Here are four big findings from this week’s reporting deadline for Super PACs and committees before candidates unload their campaign finance filings next month:
primary mediation detected
The Super PAC chiefs of both parties enter the final round of primary contests to promote their favorite candidates in the Congress race. In one case, it was a Democratic group promoting its preferred opponent. But the funding behind these efforts was a mystery — until this week.
The House Majority PAC, the leading House super PAC of Democrats, funded a group that entered a September 13 GOP contest to challenge Rep. Annie Custer (DNH). Super PAC contributed $125,000 on August 25 to Democrat Serve, another Super PAC that supports Democrats with public service backgrounds. That group ran about $570,000 in TV commercials promoting Bob Burns, a far-right Republican who opposes abortion rights, over liberal GOP Mayor George Hensel, who is supported by Republican Gov. Chris Sununu. was received.
House Majority PACs only had to disclose contributions made during the month of August on this reporting deadline, so it’s possible that Super PAC-seeded Democrats would serve with even more money in early September. Another connection to race: Abby Curren Horrell, executive director of the House Majority PAC, was previously Custer’s top aide.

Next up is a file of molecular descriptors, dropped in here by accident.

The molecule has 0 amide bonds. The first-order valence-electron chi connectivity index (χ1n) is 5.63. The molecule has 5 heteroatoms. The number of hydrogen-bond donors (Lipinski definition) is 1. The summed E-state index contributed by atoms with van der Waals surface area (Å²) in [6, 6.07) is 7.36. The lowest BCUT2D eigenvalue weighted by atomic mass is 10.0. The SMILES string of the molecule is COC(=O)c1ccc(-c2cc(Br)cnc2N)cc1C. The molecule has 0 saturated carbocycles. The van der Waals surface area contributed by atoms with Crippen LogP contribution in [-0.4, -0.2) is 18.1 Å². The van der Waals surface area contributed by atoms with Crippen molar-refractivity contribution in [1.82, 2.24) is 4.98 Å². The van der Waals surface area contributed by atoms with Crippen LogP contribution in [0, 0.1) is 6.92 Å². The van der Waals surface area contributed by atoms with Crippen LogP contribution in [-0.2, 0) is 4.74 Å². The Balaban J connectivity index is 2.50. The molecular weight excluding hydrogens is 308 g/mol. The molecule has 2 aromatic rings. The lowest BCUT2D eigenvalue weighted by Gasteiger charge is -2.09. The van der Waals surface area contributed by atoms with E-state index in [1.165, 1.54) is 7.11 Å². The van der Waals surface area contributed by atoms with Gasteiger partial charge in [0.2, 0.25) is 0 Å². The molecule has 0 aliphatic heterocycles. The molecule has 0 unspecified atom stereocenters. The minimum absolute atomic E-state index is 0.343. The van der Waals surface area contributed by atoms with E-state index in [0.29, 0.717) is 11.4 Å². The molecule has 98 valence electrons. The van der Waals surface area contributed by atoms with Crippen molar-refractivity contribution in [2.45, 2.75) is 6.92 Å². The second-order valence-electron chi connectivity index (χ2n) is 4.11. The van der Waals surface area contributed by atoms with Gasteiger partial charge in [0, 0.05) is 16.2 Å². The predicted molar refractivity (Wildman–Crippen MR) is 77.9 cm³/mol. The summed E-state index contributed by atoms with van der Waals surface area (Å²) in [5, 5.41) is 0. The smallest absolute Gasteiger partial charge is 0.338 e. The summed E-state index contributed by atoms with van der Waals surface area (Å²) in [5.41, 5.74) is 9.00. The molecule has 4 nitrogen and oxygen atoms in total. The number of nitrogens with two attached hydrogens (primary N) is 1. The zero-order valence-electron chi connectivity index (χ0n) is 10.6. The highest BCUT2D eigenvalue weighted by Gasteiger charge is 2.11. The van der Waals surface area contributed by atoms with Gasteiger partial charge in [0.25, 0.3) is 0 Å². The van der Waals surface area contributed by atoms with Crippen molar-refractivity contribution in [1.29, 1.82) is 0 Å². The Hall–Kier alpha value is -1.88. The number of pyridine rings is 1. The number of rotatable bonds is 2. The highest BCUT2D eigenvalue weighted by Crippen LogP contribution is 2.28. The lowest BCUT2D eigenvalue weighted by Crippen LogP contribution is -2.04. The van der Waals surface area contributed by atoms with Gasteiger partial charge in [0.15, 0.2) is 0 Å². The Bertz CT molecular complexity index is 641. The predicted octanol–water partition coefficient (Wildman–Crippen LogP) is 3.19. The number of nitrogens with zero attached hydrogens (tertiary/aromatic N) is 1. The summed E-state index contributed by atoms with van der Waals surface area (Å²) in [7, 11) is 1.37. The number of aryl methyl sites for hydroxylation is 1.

Meanwhile, Hansel in New Hampshire, a GOP group that played for American Liberty Action PAC side, received funding from two lesser-known groups on the right who have been active in the 2022 primaries.
The American Liberty Action PAC received $1.6 million from Eighteen Fifty Four Funds, a group formed by Kevin McLaughlin, former executive director of the National Republican Senate Committee. tried to stop Far-right candidates in GOP primaries. American Liberty Action PAC also captured a $2.6 million transfer from the American Prosperity Alliance, a group join in may According to OpenSecrets, Parker Poling lists the executive director of the 2020 National Republican Congressional Committee, as a member of its board.